Finish reading McLuhan and answer handout questions







Group work: Handout regarding McLuhan’s text.


Discuss: how “hot” or “cold” are the various adaptations of Frankenstein?







Literary Discussion: How do the media and genres of Frankenstein condition vol. II?



Group Work: Analyzing Rhetorical Situation: Plan skits


Due Friday: SA2


Read Frankenstein, vol. 3, 107-161. Answer questions on handout, “Frankenstein Questions, Vol. 3”


Read Contexts for Inquiry 173-187


4) 4/20


Group Work: Analyzing Rhetorical Situation: Plan skits



Finish reading Frankenstein





Group Work: Analyzing Rhetorical Situation: Perform skits


ReadContexts for Inquiry on claims, 191-213, 321-338






Discuss: MA1: Rhetorical Situations in Frankenstein



Skills Acquisition: Introductions (context, conversation, claim, stakes)


Peer-review: examples of introductions from MA1




Group Work: Planning the introduction






Skills Acquisition: antithesis (or the “big turn”)



Peer-review: examples of the “turning paragraph” from MA1



Group Work: Planning the essay (MA1)


Due Friday: SA3


Write MA1.

Email introductory paragraphs to instructor by 12pm 4/27



5) 4/27

Class-wide peer review






Write 1-2 body paragraphs for MA1


Read Contexts for Inquiry 339-44


Location: Computer Lab



Collaborate: peer review introductions and two body paragraphs of MA1





Skills acquisition: synthesis


Skills acquisition: conclusions
















Discuss SA4: Making Frankenstein Matter in 2015



Pick SA4 group: Each group should select one secondary essay on Frankenstein to inform their project


Due Friday: MA1


Meet/discuss with group members and plan SA4 before 5/6 class


Read Contexts for Inquiry on rhetorical appeals, 372-396. Bring one question regarding the text to class for 5/4.




6) 5/4


Discuss: logos, ethos, pathos, kairos




Rhetorical analysis of Frankenstein adaptations and secondary materials (films, book covers, literary analyses, reviews, comics)

Group work: Select groups for SA4. Work on planning sheet.



Read Contexts for Inquiry on “reading visual texts,” 365-70.


Group work: Meet with SA4 groups




Group work: Final meeting with SA4 groups







Group presentations: SA4

Due Friday: MA1


Read George Sample, “What’s Wrong With Writing Essays,” Sample Reality (blog)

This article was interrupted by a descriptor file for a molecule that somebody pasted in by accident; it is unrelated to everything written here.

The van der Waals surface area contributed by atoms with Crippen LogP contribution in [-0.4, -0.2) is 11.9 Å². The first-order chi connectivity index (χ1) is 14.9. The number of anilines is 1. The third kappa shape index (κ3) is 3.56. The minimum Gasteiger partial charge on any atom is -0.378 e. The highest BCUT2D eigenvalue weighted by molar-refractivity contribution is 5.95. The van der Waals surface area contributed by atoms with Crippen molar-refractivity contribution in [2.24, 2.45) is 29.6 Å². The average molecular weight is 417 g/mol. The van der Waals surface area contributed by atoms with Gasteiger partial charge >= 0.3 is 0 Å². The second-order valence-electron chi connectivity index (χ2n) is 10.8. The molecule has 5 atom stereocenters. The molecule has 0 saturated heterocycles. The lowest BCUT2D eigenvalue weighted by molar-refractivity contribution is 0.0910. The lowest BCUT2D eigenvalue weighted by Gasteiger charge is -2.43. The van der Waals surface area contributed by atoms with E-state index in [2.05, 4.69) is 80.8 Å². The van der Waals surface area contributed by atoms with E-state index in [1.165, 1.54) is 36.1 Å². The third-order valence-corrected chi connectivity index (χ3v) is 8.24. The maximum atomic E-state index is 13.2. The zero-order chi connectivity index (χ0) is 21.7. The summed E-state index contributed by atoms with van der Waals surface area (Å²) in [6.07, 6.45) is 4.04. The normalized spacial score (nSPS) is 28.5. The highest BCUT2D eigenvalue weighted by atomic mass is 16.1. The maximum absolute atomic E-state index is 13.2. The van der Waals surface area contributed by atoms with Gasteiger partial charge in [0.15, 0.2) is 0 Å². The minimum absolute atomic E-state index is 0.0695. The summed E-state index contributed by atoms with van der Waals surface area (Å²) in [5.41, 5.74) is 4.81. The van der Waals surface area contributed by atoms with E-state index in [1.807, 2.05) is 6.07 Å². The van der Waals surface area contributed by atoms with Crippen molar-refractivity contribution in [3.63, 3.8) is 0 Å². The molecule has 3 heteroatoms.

Read Susan Tyler Hitchcock, “The Monster Lives On,” Frankenstein (263-70)





7) 5/11

Discuss: MA2: Making Frankenstein Relevant in 2015 pt. II


Skills Acquisition:

Citing websites, in-text citations, embedding links, citing images, works cited


Discuss: Sample, “What’s Wrong with Writing Essays?”








Peer-Review: Examples of introductions from MA2





Group Work: Planning the essay: Introduction

Write introductions to MA2




Review peer-evaluations of SA4

Discuss: Antithesis and Synthesis in MA2


Group Work: Planning the essay: body paragraphs


Write first half of MA2

 Read Williams on “Correctness”


8) 5/18




Discuss Williams on “Correctness”




Finish MA2


Read Contexts for Inquiry 469-73, 490-93



Skills Acquisition: Revising for Style






Skills Acquisition: Revising for Focus, Content, and Organization













Location: Computer Lab: Odegaard 102




Due before class 5/26: MA2


Read Contexts for Inquiry on “Portfolios” 495-517, 520-1 (“Tips for Reflecting on the Questions”)


9) 5/25








Discuss: Portfolios

Discuss: cover letters



In-class exercise: revise sample cover letters




Start writing cover letter


Read Contexts for Inquiry on revision and responding to feedback, 447-468.




Planning the cover letter

Responding to instructor/peer feedback





Planning the cover letter

Responding to instructor/peer feedback

Write cover letters. Bring a digital copy of your cover letter (addressing at least one outcome) for 6/2.


10) 6/2

Location: Computer Lab


Collaborate: Peer review cover letters





No regularly scheduled class


One-on-One Conferences: See schedule




Location: Computer Lab



Discussion: What we’ve accomplished






No regularly scheduled class




Class field trip: Seattle Art Museum, meet in the upstairs lobby at 7pm (optional $5 donations for the museum)



11) Finals week


Portfolios due: 6/11 at 10am



Catalog Description: 
Study and practice of good writing; topics derived from reading and discussing stories, poems, essays, and plays. Cannot be taken if student has already received a grade of 2.0 or higher in either ENGL 111, ENGL 121, or ENGL 131.
GE Requirements: 
English Composition (C)
Last updated: 
April 1, 2016 - 8:59am